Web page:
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100Baggers

100Baggers

26 100-BAGGERS But Biggs

26 100-BAGGERS But Biggs was something of a catastrophist. History’s periods of great wealth destruction, where the Four Horsemen of the Apocalypse ran wild, transfixed him. He worried about disasters happening again. He asked the timeless question “How to do you preserve wealth in times when the Four Horsemen are on the loose?” It was one of the two questions that, in his own words, “long obsessed” him. The other was whether the stock market was wise in its judgments or merely a “foolish consensus of crowds.” One of his books, Wealth, War and Wisdom, dealt explicitly with these questions through the lens of World War II history, a hobby interest of his. On the wisdom of crowds, Biggs found that the stock markets of the world showed “surprisingly good intuitions at the epic turning points. As the old saying goes, when coming events cast their shadows, they often fall on the NYSE.” He wrote how • “the British stock market bottomed . . . in 1940 just before the Battle of Britain”; • “the US market turned forever in late May 1942 around the epic Battle of Midway”; and • the German market “peaked at the high-water mark of the German attack on Russia just before the advance German patrols actually saw the spires of Moscow in early December 1941.” “Those were the three great momentum changes of World War II,” he wrote, “although at the time, no one except the stock markets recognized them as such.” I must admit those are amazing intuitions. It’s easy to write off the market as nutty when it doesn’t agree with you, but Biggs made the case that the collective judgment of the market can be wiser than we allow. In any event, this is tangential to what I consider the meaty second question. The second question dealt with how to preserve wealth when the Four Horsemen are on the loose. Biggs went through a lot of WWII-era carnage to find answers. You’ll find such chapter headings and subheads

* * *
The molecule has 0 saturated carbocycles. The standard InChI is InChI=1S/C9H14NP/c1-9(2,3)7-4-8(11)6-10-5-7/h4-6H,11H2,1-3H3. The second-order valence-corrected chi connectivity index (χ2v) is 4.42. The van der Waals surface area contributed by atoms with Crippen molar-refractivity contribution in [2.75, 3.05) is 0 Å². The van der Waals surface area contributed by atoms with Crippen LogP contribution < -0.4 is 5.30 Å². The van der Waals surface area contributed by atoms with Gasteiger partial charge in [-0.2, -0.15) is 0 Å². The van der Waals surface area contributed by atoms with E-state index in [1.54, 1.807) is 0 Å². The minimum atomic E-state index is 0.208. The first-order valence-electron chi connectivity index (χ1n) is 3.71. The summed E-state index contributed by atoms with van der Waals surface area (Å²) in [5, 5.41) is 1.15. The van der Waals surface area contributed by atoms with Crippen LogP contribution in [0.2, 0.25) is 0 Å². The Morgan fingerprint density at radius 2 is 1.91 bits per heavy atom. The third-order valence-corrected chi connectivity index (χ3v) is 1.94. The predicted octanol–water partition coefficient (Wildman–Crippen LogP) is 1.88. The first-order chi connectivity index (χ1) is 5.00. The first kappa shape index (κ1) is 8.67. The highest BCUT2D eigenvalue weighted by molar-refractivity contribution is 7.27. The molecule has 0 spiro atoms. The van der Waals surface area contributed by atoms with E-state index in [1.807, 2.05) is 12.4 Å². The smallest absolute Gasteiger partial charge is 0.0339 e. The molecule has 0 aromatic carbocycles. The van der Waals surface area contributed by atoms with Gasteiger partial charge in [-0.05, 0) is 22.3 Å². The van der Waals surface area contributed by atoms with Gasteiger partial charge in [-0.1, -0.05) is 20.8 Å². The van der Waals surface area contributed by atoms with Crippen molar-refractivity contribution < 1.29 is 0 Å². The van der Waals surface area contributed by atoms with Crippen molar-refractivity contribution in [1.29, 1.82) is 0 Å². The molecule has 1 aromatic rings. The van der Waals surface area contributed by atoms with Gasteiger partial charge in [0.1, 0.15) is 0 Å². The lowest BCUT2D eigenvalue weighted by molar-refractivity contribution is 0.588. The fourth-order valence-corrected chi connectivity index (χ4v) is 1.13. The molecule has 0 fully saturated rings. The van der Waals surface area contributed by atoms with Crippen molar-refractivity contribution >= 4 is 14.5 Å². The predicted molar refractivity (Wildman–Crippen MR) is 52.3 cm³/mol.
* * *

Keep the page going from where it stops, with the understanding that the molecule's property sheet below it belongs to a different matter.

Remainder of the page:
THE COFFEE-CAN PORTFOLIO 27 as “Preserving Wealth in a Time of Cholera,” “The Plunder of Land in Poland,” “The Seizure of Estates in Hungary,” “The Theft of Land and Valuables in Czechoslovakia” and “Rape and Robbery by the Red Army.” And yet, after all that, even the catastrophist Biggs recommended putting 75 percent of your wealth in stocks. This is partly because his own understanding of the history of catastrophes validated such a move—stocks were still often the best way to preserve purchasing power over a period of years, even in devastated Germany. But it is also because he understood the best shot you have at growing your wealth is to own stuff. You want to be an owner. If you own stocks, you are part owner in a real business—with real people trying to figure things out and with real assets and real profits. Ownership of assets is your best long-term protection against calamity. But what to do with the other 25 percent? Biggs recommended a much smaller part of your wealth go toward a ranch or family farm. He advocated a safe haven, well stocked with seed, fertilizer, canned food, wine, medicines, clothes and so on. This survivalist stuff is not my main idea. I just want to make the point that in real collapse, your portfolio will probably be among the least of your worries. But at least in a calamity like WWII, stocks were your best bet. So, let’s pull this back to the coffee-can idea and think about a coffee can for catastrophists. First, your coffee can doesn’t have to include stocks. You could, if you were so inclined, stuff your coffee can with gold. I wouldn’t do that, but the point is the coffee-can idea is not an expression of Buffett-like optimism on America. You could put whatever you want in your coffee can. The essence of the coffee-can idea is really that it’s a way to protect you against yourself—from the emotions and volatility that make you buy or sell at the wrong times. Bullishness or bearishness doesn’t enter into it. If you are a bear and abstain from using a coffee can, you’re basically saying you’ll make a series of better short-term decisions over the next 10 years than you would if you just sat on your best ideas today. That seems

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